Secretin should not be used to treat autism spectrum disorders


In 1998 a very small study was published, involving just 3 children with autism, who were treated with a hormone called secretin that controls digestion.

Here’s the abstract of the study by Horvath et al:

We report three children with autistic spectrum disorders who underwent upper gastrointestinal endoscopy and intravenous administration of secretin to stimulate pancreaticobiliary secretion. All three had an increased pancreaticobiliary secretory response when compared with nonautistic patients (7.5 to 10 mL/min versus 1 to 2 mL/min). Within 5 weeks of the secretin infusion, a significant amelioration of the children’s gastroinstestinal symptoms was observed, as was a dramatic improvement in their behavior, manifested by improved eye contact, alertness, and expansion of expressive language. These clinical observations suggest an association between gastrointestinal and brain function in patients with autistic behavior.

This article generated some press interested at the time and as a result a number of parents of children with autism contacted their doctors to ask about the treatment.

A Cochrane systematic review was published on this topic in 2005 and this review has now been updated to include 16 randomised controlled trials that explore whether intravenous secretin improves the core features of autism spectrum disorders.

Not only does this review show that secretin is not an effective treatment for autism spectrum disorders, it also stresses that further research of this treatment for this group of patients cannot be justified.

The findings show that the quality of the research in this area is extremely poor:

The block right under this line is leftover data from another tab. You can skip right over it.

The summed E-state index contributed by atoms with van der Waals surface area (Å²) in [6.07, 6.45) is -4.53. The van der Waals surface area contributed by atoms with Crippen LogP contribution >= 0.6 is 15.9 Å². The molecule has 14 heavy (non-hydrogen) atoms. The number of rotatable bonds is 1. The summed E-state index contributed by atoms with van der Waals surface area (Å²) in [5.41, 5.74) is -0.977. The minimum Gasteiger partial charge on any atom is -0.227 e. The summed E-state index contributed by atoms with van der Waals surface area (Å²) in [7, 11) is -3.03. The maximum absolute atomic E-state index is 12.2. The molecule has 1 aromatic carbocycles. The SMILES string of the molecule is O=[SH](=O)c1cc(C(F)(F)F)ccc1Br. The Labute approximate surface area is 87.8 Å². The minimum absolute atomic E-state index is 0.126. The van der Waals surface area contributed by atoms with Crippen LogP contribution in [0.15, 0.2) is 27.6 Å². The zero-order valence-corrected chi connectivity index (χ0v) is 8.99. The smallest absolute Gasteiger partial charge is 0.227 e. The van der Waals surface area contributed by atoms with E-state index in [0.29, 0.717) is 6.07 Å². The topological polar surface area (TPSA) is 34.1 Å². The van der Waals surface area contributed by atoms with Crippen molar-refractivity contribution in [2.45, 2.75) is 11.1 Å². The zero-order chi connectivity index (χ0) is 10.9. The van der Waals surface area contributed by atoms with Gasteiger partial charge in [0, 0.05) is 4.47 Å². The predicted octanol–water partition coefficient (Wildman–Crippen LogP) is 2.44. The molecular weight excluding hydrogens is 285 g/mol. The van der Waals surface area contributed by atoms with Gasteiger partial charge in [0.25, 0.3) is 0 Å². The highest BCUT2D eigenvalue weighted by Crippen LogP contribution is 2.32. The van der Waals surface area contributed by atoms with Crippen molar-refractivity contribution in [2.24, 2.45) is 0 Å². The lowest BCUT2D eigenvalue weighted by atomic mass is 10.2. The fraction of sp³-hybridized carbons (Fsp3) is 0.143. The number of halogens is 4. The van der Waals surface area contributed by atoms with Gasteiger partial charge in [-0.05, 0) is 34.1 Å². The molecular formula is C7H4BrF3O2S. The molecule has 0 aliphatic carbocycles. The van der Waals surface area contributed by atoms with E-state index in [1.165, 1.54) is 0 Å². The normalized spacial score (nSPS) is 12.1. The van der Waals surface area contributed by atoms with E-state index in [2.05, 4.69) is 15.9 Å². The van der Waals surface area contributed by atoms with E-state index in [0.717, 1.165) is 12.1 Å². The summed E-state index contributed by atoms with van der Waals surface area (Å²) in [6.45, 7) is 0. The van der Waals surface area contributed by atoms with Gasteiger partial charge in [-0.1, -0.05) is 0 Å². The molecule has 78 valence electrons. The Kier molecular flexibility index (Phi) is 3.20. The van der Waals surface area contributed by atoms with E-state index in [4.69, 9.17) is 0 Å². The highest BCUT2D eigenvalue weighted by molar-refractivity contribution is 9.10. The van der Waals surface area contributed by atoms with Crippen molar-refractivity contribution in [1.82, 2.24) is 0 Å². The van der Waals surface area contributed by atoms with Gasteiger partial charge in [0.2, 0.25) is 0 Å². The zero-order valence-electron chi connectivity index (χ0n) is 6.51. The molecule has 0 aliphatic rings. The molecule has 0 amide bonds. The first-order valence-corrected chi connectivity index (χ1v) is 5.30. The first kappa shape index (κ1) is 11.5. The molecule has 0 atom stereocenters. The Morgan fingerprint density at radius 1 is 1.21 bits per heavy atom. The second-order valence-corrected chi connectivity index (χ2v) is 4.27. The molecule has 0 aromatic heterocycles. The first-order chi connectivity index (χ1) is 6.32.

• The RCTs showed no improvement in the core features of autism spectrum disorders
  • 900 children were recruited for the trials
  • 25 different outcome measures were used to assess communication, behaviour, visuospatial skills, affect and side effects
  • Outcomes were reported at 3-5 weeks
  • Meta-analysis of the data was impossible because there was such inconsistency in the findings

The reviewers concluded:

There is no evidence that single or multiple dose intravenous secretin is effective and as such currently it should not be recommended or administered as a treatment for ASD (autism spectrum disorders).

Further experimental assessment of secretin’s effectiveness for ASD can only be justified if there is new high-quality and replicated scientific evidence that either finds that secretin has a role in neurotransmission in a way that could benefit all children with ASD or identifies important subgroups of children with ASD who could benefit from secretin because of a proven link between the action of secretin and the known cause of their ASD, or the type of problems they are experiencing.


Horvath K,* Stefanatos G, Sokolski KN, Wachtel R, Nabors L, and Tildon JT. Improved social and language skills after secretin administration in patients with autistic spectrum disorders. Journal of the Association for Academic Minority Physicians 1998; 9:9-15. [PubMed abstract]

Williams K, Wray JA, Wheeler DM. Intravenous secretin for autism spectrum disorders (ASD). Cochrane Database of Systematic Reviews 2012, Issue 4. Art. No.: CD003495. DOI: 10.1002/14651858.CD003495.pub3.

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Andre Tomlin

André Tomlin is an Information Scientist with 20 years experience working in evidence-based healthcare. He's worked in the NHS, for Oxford University and since 2002 as Managing Director of Minervation Ltd, a consultancy company who do clever digital stuff for charities, universities and the public sector. Most recently André has been the driving force behind the Mental Elf and the National Elf Service; an innovative digital platform that helps professionals keep up to date with simple, clear and engaging summaries of evidence-based research. André is a Trustee at the Centre for Mental Health and an Honorary Research Fellow at University College London Division of Psychiatry. He lives in Bristol, surrounded by dogs, elflings and lots of woodland!

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